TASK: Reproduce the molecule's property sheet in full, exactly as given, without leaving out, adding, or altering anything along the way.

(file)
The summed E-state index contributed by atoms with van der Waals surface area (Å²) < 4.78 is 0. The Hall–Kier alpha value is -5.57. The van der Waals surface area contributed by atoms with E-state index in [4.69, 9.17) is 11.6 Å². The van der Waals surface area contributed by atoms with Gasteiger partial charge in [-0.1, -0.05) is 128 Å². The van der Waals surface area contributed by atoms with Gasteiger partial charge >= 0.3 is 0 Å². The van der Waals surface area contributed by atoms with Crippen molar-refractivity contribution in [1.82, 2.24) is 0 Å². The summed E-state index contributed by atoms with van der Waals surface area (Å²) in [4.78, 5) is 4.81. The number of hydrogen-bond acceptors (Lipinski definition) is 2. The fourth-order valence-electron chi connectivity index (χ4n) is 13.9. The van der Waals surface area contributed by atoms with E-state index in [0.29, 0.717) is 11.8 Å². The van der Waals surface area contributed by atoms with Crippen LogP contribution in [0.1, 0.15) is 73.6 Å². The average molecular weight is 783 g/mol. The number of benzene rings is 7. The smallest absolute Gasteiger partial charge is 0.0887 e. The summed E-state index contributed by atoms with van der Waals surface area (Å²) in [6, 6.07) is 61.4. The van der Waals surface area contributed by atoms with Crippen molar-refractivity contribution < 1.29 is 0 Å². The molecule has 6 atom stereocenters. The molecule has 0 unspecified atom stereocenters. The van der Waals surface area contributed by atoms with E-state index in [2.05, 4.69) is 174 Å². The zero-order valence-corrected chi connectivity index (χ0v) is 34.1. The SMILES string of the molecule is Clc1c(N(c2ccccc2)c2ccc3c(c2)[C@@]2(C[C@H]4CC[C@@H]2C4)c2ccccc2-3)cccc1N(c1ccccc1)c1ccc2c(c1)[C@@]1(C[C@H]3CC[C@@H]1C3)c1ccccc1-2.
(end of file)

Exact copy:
The summed E-state index contributed by atoms with van der Waals surface area (Å²) < 4.78 is 0. The Hall–Kier alpha value is -5.57. The van der Waals surface area contributed by atoms with E-state index in [4.69, 9.17) is 11.6 Å². The van der Waals surface area contributed by atoms with Gasteiger partial charge in [-0.1, -0.05) is 128 Å². The van der Waals surface area contributed by atoms with Gasteiger partial charge >= 0.3 is 0 Å². The van der Waals surface area contributed by atoms with Crippen molar-refractivity contribution in [1.82, 2.24) is 0 Å². The summed E-state index contributed by atoms with van der Waals surface area (Å²) in [4.78, 5) is 4.81. The number of hydrogen-bond acceptors (Lipinski definition) is 2. The fourth-order valence-electron chi connectivity index (χ4n) is 13.9. The van der Waals surface area contributed by atoms with E-state index in [0.29, 0.717) is 11.8 Å². The van der Waals surface area contributed by atoms with Crippen LogP contribution in [0.1, 0.15) is 73.6 Å². The average molecular weight is 783 g/mol. The number of benzene rings is 7. The smallest absolute Gasteiger partial charge is 0.0887 e. The summed E-state index contributed by atoms with van der Waals surface area (Å²) in [6, 6.07) is 61.4. The van der Waals surface area contributed by atoms with Crippen molar-refractivity contribution < 1.29 is 0 Å². The molecule has 6 atom stereocenters. The molecule has 0 unspecified atom stereocenters. The van der Waals surface area contributed by atoms with E-state index in [2.05, 4.69) is 174 Å². The zero-order valence-corrected chi connectivity index (χ0v) is 34.1. The SMILES string of the molecule is Clc1c(N(c2ccccc2)c2ccc3c(c2)[C@@]2(C[C@H]4CC[C@@H]2C4)c2ccccc2-3)cccc1N(c1ccccc1)c1ccc2c(c1)[C@@]1(C[C@H]3CC[C@@H]1C3)c1ccccc1-2.